One of the big problems with outdoor security cameras is all the false alerts. A gentle breeze will set off some cameras. You can generally tweak the settings to find something to minimise alerts such as motion zones and sensitivity levels, but it is never perfect.
The one exception I have found is the Netatmo Floodlight Camera, which I still use and is superb at detecting people and only alerting me when it detects them.
bluerams (with a lowercase b, much to my frustration), is a new company to me, and they have a range of affordable cameras with their Pro models offering facial recognition.
The blurams Outdoor Pro is their first outdoor camera to offer such technology. While it is classed as wireless, it has a USB cable to provide power. This is a requirement due to the processing needed for things like smart detection and 24/7 recording, and from my experience, cameras with wired power are superior to their wire-free counterparts.
- Video Streams: 1080P
- Viewing Angle: 129° wide angle
- Night Vision: 2*high-power infrared LEDs (850 nm) with IR cut filter & >7m distance & Super LoLux 0.1Lux/F2.0(COLOR), 0.01Lux/F2.0(BW)
- Image Sensor: 1/2.8″ 2MP CMOS Sensor
- Image/Audio Enhancing: 3D Noise Reduction, 4X digital zoom, Distortion correction
- Microphone/Speaker: Hands-free Two-Way Audio
- Cloud Storage: 1 month 7 days all-day plan for free then Standard and Premium plan available ($4.99 per month or $49.99 per year)
- Local microSD storage but without smart features.
- Supported App: Mobile: Android/iOS (Windows Phone not supported) in 1 integrated app and PC Web App
Like most other cameras, you will need to download the app and go through the registration process. From here, adding the camera was quick and smooth, due to the aggressive way my Huawei P30 Pro handles data it didn’t work at first so the app gave me the option to pass my Wi-Fi details over to the camera via a QR code, which worked straight away.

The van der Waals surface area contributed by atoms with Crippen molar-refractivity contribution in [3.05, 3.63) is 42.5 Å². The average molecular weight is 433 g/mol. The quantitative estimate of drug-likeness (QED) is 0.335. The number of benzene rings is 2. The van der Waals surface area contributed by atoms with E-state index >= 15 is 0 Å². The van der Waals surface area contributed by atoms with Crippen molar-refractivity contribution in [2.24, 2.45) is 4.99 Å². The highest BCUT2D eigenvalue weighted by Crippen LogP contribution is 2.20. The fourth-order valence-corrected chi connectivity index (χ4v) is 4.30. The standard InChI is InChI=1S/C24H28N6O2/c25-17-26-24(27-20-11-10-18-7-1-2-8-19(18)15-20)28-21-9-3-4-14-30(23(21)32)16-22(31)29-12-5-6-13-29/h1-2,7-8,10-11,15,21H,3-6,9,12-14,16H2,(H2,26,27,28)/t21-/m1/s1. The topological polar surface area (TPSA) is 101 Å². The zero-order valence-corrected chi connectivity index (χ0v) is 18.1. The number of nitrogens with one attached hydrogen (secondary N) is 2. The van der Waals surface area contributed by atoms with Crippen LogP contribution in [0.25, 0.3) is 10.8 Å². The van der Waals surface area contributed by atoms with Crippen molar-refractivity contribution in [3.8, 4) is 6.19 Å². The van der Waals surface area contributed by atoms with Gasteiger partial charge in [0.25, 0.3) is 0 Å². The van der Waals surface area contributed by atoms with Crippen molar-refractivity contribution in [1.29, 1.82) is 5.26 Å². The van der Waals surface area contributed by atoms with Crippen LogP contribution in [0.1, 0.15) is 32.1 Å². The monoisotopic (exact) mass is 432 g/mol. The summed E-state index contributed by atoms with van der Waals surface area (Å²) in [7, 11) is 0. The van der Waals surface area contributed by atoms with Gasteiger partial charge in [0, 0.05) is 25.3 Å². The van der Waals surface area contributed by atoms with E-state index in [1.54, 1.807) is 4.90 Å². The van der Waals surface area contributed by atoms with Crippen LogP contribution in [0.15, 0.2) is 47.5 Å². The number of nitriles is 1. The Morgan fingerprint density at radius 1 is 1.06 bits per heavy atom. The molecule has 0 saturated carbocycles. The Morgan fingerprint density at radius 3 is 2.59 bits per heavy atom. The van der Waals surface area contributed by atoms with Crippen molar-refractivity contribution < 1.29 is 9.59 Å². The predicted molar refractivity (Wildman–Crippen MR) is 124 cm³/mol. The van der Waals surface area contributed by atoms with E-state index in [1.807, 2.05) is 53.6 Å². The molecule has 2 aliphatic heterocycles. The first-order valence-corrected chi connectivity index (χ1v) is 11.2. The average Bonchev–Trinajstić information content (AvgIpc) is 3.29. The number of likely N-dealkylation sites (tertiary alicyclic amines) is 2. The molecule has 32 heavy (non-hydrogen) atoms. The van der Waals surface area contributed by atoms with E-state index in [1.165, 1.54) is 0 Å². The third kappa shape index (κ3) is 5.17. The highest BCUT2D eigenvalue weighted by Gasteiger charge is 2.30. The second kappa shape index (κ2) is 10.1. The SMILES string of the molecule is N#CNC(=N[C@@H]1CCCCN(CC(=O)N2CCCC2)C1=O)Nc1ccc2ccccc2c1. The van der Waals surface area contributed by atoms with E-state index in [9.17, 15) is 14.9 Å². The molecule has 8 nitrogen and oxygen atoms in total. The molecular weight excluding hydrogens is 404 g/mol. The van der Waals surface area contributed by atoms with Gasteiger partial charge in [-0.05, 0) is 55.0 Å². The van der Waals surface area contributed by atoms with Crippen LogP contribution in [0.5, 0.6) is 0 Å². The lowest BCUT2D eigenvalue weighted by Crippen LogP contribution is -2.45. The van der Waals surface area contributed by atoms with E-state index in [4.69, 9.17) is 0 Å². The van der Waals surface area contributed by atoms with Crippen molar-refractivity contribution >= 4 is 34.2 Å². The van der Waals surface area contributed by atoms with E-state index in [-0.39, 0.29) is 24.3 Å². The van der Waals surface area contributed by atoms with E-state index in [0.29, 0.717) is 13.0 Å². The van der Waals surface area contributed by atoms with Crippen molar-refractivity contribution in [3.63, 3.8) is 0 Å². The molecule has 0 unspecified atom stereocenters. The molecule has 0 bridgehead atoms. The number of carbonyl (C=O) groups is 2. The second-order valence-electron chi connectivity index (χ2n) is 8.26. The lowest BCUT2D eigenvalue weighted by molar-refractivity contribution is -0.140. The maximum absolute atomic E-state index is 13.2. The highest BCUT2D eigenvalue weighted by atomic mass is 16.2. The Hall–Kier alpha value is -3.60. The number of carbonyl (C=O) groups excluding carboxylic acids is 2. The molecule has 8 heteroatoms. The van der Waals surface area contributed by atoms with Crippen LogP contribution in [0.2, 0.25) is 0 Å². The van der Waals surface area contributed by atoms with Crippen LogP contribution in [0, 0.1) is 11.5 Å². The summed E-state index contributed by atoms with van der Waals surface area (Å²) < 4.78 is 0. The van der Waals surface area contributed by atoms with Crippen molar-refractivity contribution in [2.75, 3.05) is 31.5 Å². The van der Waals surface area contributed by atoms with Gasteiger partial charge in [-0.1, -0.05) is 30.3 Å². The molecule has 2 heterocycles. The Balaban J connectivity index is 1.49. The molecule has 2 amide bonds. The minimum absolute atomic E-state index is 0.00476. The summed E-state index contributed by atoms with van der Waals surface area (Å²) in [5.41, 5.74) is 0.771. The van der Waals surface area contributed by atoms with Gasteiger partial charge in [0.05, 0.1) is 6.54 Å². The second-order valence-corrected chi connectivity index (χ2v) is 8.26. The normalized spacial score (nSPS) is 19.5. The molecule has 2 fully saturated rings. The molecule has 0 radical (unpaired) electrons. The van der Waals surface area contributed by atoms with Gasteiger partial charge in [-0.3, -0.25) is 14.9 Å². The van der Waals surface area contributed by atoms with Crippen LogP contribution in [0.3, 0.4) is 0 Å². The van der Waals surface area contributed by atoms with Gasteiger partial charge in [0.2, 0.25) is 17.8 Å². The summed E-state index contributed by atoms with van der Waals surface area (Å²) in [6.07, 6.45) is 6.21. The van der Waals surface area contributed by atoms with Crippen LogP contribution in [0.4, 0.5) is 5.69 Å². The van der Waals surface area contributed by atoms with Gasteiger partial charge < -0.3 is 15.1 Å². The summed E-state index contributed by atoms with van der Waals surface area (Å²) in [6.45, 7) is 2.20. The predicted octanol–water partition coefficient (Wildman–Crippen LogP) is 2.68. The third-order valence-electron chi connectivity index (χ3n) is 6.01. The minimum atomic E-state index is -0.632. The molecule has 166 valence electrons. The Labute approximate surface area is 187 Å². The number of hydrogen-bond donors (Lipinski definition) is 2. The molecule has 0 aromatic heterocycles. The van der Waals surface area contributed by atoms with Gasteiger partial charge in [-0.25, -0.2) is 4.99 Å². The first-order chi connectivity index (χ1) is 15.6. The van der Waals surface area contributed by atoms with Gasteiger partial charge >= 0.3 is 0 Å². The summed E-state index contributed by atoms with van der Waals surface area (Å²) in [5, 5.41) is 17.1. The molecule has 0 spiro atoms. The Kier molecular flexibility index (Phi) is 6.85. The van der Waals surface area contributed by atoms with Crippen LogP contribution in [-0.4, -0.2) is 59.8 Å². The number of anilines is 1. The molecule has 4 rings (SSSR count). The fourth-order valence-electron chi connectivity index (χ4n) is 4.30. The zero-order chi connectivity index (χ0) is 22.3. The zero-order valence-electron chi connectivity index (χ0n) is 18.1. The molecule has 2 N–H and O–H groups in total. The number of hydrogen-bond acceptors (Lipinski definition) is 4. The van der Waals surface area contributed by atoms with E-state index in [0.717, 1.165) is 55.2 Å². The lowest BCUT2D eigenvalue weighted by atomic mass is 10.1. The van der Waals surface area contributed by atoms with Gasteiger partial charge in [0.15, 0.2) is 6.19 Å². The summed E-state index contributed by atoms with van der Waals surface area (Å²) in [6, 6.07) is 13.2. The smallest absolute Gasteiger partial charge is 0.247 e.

The camera features a privacy zone which allows you to zone out one area and this will fuzzy out the image. With a growing concern for privacy, this could be a useful feature but I can’t think of many practical applications for an outdoor camera.
Assuming you have a subscription, you can opt-in or out of facial recognition and also select to delete all date — another privacy benefit of the system.
For storage, you have an option of microSD and cloud. I am always a fan of having an option for local storage, so this is good, but it comes at a cost. Local storage does not have smart features such as facial recognition, as this is done server-side.
You have a lot of notification options, which is a big plus for me. Due to the smart features, you have facial recognition, but you also have human body detection, motion detection and sound detection. With motion detection, you have the usual settings of activity zone and sensitivity.
The camera itself has a built-in ball and joint mount which is then clipped into a backplate and screwed to your desired location. The design means that the camera will not stand by itself, so you definitely have to screw it into something. The mounting mechanism seems to be OK, much better than cheap alternatives such as the Blink XT, but the backplate is a bit small and plasticy so not as sturdy as others.
With the camera added you have the option to record to cloud or microSD. With the cloud option, this is $4.99 per month or $49.99 per year, so £38. That is cheaper than the per camera licence for Ezviz but more expensive than Ring which is £24.99/year for 1 device or £80/year for unlimited.